Presentation on theme: "IPED Tax Credit Property Disposition 2008: Obligations and Opportunities Through Year 15 and Beyond Boston, Massachusetts, November 20-21, 2008 Forrest."— Presentation transcript:
IPED Tax Credit Property Disposition 2008: Obligations and Opportunities Through Year 15 and Beyond Boston, Massachusetts, November 20-21, 2008 Forrest David Milder Nixon Peabody LLP 100 Summer Street Boston, MA Tax Consequences of Dispositions
Kinds of Dispositions l Sale of partnership Interest l Sale of property and allocation of gain to partners l Donation of partnership interest
Sale of partnership Interest l Gain is equal to cash and other property received reduced by the partners basis in his/its interest l The partners share of nonrecourse debt is included in this computation as cash received. Rev. Rul
Example l Partners basis is $100,000, partners share of debt on property is $80,000. Partner receives $50,000 for the partnership interest. l Gain is $80,000 (debt relieved) plus $50,000 (cash received) less $100,000 (basis), or $30,000
Sale of property and allocation of gain to partners l Gain is computed at partnership level, and then allocated to the partner l Subsequent distribution of cash can result in further gain or loss
Example l GPs capital account is $1. LPs is $2m l Property has basis of $3m, and theres $1m of debt. Sales price is $4.8m l Gain is $4.8m less $3m, or 1.8m. l If 80% of the gain is allocated to the GP, he gets $1.44m of gain, and the LP gets.36m of gain. l So, cap accounts are now GP $1.44m and LP $2.36m. l Proceeds of $4.8m go $1m to pay off the debt, $1.44m to GP and $2.36m to LP.
Donation of partnership interest l Charitable Contribution of a Limited Partnership Interest is treated as a part gift part sale. Rev. Rul Treas. Reg. section (c), example 4. l The excess of the value of the property over the debt is the gift, but the amount of the debt is the proceeds of sale l The Basis in the property has to be divided between the two
Example l Assume: Partnership interest has a gross value of $1.5 m; partners share of nonrecourse debt is $1m; basis in interest is $900k. l The amount of the gift is the $1.5m gross value of the property less $1m of debt, or $500k. The proceeds of sale is the debt, or $1m. l The basis is allocated between the gift and the debt, so, one- third ($500k/$1.5m) goes to the gift, and two-thirds ($1m/$1.5m) goes to the sale. Since the basis is $900k, this would be $300k to the gift and $600k to the sale. l Thus, the gift is $500k; the sale is $1m of proceeds less $600k of basis, or $400k of gain – i.e., $500k of gain and $400k of deduction.
Other Tax Issues l Ordinary Income vs. Capital Gain l Installment Sales l Partnership Termination l Distributions in Accordance with Capital Accounts l Nonpayment of Deferred Fees l Sale of Less Than All of an Interest
Ordinary Income vs. Capital Gain l Receivables and depreciation recapture are treated as hot assets under Section 751, and are subject to tax at ordinary rates. l This is true, even if the partnership interest (rather than partnership assets) is sold. l Corporations pay the same rate on both (35%), but individuals do not (35% vs. 15%)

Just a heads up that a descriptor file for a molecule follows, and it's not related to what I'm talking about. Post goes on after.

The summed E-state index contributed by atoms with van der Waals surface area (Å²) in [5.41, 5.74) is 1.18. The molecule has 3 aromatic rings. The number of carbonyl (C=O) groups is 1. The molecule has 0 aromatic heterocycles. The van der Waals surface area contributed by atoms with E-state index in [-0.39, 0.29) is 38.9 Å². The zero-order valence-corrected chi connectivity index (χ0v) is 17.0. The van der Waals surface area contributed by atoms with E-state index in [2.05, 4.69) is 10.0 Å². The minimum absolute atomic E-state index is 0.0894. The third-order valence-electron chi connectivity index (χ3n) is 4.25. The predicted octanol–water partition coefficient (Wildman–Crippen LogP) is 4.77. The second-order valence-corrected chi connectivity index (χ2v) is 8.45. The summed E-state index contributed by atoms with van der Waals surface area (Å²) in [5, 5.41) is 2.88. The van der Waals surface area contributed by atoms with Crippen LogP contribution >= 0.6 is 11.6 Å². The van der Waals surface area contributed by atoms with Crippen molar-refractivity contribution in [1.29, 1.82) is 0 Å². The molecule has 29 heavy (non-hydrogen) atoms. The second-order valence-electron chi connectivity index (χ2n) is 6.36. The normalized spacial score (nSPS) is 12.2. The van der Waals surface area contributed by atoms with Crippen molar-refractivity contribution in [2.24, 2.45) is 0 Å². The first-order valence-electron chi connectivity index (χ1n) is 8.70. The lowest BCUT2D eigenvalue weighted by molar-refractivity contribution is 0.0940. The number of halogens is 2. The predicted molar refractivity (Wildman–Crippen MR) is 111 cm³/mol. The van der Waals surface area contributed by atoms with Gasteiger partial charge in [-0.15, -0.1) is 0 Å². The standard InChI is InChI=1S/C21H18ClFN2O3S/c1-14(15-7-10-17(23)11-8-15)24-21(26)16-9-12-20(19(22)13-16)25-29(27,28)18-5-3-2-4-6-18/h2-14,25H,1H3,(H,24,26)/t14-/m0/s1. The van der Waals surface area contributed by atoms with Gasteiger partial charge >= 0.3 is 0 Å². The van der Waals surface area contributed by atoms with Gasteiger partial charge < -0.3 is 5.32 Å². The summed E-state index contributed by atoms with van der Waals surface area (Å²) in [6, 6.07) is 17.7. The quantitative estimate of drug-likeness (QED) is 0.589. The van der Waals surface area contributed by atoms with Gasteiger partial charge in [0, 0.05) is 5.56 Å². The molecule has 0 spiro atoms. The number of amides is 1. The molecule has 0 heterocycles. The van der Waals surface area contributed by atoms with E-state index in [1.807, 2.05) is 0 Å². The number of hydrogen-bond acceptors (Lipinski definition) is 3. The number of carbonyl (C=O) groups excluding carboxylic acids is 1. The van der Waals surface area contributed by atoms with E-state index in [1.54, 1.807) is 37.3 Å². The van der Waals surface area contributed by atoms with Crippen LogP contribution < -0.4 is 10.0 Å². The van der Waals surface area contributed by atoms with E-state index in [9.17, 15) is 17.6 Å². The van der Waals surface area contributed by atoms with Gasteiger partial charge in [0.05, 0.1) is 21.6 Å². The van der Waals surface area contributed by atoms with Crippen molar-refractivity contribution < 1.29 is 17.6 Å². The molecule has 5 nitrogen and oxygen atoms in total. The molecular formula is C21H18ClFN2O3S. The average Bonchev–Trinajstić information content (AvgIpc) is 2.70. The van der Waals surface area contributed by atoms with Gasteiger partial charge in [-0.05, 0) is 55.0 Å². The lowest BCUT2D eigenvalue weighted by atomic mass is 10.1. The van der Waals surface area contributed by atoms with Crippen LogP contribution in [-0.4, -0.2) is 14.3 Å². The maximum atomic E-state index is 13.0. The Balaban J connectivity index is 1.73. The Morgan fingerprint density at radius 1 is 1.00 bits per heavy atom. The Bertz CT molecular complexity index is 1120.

Distributions in Accordance with Capital Accounts l Whats the business deal? Get LP to a target? (like original capital contribution?) Get GP to a certain percentage? Share residuals at a certain rate? l The parties often have a deal that calls for the GP to get a high percentage (e.g., 80%) of proceeds, and the LP to get the balance, regardless of where there capital accounts are at the time of the sale. l But distributions have to be made in accordance with capital accounts l So, if the LP has a large capital account, it may get most of the money l What to do when the numbers dont add up?
Example l GPs capital account is $1. LPs is $2m l Bus. deal is 80% to GP, 20% to LP l Property has basis of $3m, and theres $1m of debt. Sales price is $4.8m l Gain is $4.8m less $3m, or 1.8m. If entire amount of gain is allocated to GP, then cap accounts are now GP $1.8m and LP $2m. l Proceeds of $4.8m go $1m to pay off the debt, $1.8m to GP and $2m to LP. This is 47%--53%, not 80%--20%.
Installment Sales l Installment sales treatment is only available for capital asset part of sales price l So, not for depreciation recapture or receivables l Also there will be an interest component (at AFR) on delayed payments
Nonpayment of Deferred Fees l Suppose that its 15 years later, and the development fee is unpaid. l Forgiving it is a taxable event l The IRS may dispute failure to pay the development fee, since it wasnt just a depreciable/deduction item; it also went into tax credit basis.
Partnership Termination l A partnership terminates for tax purposes if within a 12-month period there is a sale or exchange of 50 percent or more of the total interest in partnership capital and profits. l Not that much of a tax problem, BUT l Many partnership agreements require special approvals or tax opinions if the transfer would cause a termination.
Sale of Less Than All of an Interest l Can have LIHTC recapture if a partners interest is reduced below 66-2/3% of what it used to be (Reg ) l E.g., partner owns a 99% interest, and it is reduced to 60%. Thirty-nine percent may be subject to recapture l Elimination of recapture bond rules make this less important, provided property is well run